NDI: Critical Problems Undermining Democracy

The government needs to do more to address several problems that undermine the growth of demo­cracy in the country, a delegation from the US-based National De­mocratic Institute announced Fri­day, along with several recommendations for changes prior to the country’s July national elections.

The NDI panel spent several days last week meeting with representatives from Prime Minister Hun Sen’s ruling CPP, opposition parties, NGOs, the diplomatic community and other groups ahead of a news conference on April 4. NDI has been studying elections in Cambodia since the early 1990s.

Peter Manikas, NDI director of Asia programs, said that there has been some progress in revamping the National Election Committee and political violence has diminished.

However, “this is far from a level playing field,” he said.

The delegation listed the lack of an independent judiciary or freedom of assembly for opposition parties and their apparent lack of access to broadcast media, the potential for voters to be deleted from the national voter rolls and allegations of intimidation against the political opposition, as some of the threats to demo­cracy.

“The challenges here are still too many and they’re not being ad­dressed,” delegate Sam Gejden­son, a former US congressman, told reporters.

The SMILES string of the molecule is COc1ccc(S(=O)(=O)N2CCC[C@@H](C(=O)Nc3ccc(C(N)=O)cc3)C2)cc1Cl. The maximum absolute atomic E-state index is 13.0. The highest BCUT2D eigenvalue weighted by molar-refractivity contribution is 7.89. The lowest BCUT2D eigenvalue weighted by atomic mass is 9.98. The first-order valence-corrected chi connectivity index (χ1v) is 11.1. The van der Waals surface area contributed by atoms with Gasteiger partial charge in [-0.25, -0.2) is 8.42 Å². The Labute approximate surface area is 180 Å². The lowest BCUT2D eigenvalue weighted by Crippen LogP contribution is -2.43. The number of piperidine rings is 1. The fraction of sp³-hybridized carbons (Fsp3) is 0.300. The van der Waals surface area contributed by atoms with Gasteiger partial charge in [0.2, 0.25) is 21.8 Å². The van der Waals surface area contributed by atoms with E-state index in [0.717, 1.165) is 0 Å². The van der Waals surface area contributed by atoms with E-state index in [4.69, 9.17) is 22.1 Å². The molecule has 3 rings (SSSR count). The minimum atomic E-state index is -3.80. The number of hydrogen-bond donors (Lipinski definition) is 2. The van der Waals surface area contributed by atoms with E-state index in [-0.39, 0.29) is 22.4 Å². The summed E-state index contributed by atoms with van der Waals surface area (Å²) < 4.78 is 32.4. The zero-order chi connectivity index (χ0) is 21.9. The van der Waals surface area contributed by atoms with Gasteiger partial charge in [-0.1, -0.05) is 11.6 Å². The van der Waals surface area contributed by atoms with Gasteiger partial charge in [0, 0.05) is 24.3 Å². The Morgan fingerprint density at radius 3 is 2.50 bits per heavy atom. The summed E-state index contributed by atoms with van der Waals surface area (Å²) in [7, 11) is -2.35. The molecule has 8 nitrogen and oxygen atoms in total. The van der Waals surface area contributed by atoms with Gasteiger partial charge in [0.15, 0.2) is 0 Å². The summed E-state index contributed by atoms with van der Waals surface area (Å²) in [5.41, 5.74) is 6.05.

Gejdenson specifically cited Phnom Penh City Hall’s denial of permission for a proposed Sunday rally against inflation by the SRP.

“To see that the SRP has been re­stricted on its desire to bring its supporters and citizens together, again it undermines our belief that this de­mo­cracy is developing as it should,” he said.

CPP Lawmaker Cheam Yeap dismissed the delegation’s criticism as unfair and said that Cambodia is making improvements “step by step.”

“NDI does not like the leadership of Cambodia so much. Previously it has judged Cambodia unjustly,” he said.

Commenting on Sunday’s plann­ed rally by the SRP, Cheam Yeap said there are legitimate security con­cerns with the demonstration, citing the citywide anti-Thai riots in 2003. Security concerns are sometimes used as a blanket excuse by authorities, NDI delegates said.


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